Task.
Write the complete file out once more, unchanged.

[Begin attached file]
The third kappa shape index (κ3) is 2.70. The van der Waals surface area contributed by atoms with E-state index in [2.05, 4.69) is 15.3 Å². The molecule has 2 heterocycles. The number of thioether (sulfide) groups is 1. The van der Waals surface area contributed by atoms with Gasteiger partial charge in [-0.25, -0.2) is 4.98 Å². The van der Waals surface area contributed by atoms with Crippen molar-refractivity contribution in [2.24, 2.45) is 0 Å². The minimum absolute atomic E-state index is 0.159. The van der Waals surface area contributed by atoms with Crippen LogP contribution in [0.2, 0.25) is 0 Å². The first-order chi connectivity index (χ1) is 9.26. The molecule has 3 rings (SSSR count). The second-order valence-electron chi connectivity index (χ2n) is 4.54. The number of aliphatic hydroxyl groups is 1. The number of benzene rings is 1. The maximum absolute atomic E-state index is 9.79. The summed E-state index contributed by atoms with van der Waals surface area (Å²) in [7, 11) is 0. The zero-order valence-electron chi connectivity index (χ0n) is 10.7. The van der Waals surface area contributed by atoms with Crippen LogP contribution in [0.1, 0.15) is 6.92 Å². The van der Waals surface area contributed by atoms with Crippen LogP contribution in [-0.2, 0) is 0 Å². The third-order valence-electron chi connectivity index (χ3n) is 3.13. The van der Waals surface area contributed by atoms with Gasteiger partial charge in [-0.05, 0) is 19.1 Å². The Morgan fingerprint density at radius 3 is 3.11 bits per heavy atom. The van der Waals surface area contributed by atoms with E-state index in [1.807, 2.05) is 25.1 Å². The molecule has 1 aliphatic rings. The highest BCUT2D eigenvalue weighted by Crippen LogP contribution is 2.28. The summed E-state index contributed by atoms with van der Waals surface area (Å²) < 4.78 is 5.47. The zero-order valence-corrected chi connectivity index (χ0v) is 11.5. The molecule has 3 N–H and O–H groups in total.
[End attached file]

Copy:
The third kappa shape index (κ3) is 2.70. The van der Waals surface area contributed by atoms with E-state index in [2.05, 4.69) is 15.3 Å². The molecule has 2 heterocycles. The number of thioether (sulfide) groups is 1. The van der Waals surface area contributed by atoms with Gasteiger partial charge in [-0.25, -0.2) is 4.98 Å². The van der Waals surface area contributed by atoms with Crippen molar-refractivity contribution in [2.24, 2.45) is 0 Å². The minimum absolute atomic E-state index is 0.159. The van der Waals surface area contributed by atoms with Crippen LogP contribution in [0.2, 0.25) is 0 Å². The first-order chi connectivity index (χ1) is 9.26. The molecule has 3 rings (SSSR count). The second-order valence-electron chi connectivity index (χ2n) is 4.54. The number of aliphatic hydroxyl groups is 1. The number of benzene rings is 1. The maximum absolute atomic E-state index is 9.79. The summed E-state index contributed by atoms with van der Waals surface area (Å²) in [7, 11) is 0. The zero-order valence-electron chi connectivity index (χ0n) is 10.7. The van der Waals surface area contributed by atoms with Crippen LogP contribution in [0.1, 0.15) is 6.92 Å². The van der Waals surface area contributed by atoms with Crippen LogP contribution in [-0.2, 0) is 0 Å². The third-order valence-electron chi connectivity index (χ3n) is 3.13. The van der Waals surface area contributed by atoms with Gasteiger partial charge in [-0.05, 0) is 19.1 Å². The Morgan fingerprint density at radius 3 is 3.11 bits per heavy atom. The van der Waals surface area contributed by atoms with E-state index in [1.807, 2.05) is 25.1 Å². The molecule has 1 aliphatic rings. The highest BCUT2D eigenvalue weighted by Crippen LogP contribution is 2.28. The summed E-state index contributed by atoms with van der Waals surface area (Å²) < 4.78 is 5.47. The zero-order valence-corrected chi connectivity index (χ0v) is 11.5. The molecule has 3 N–H and O–H groups in total.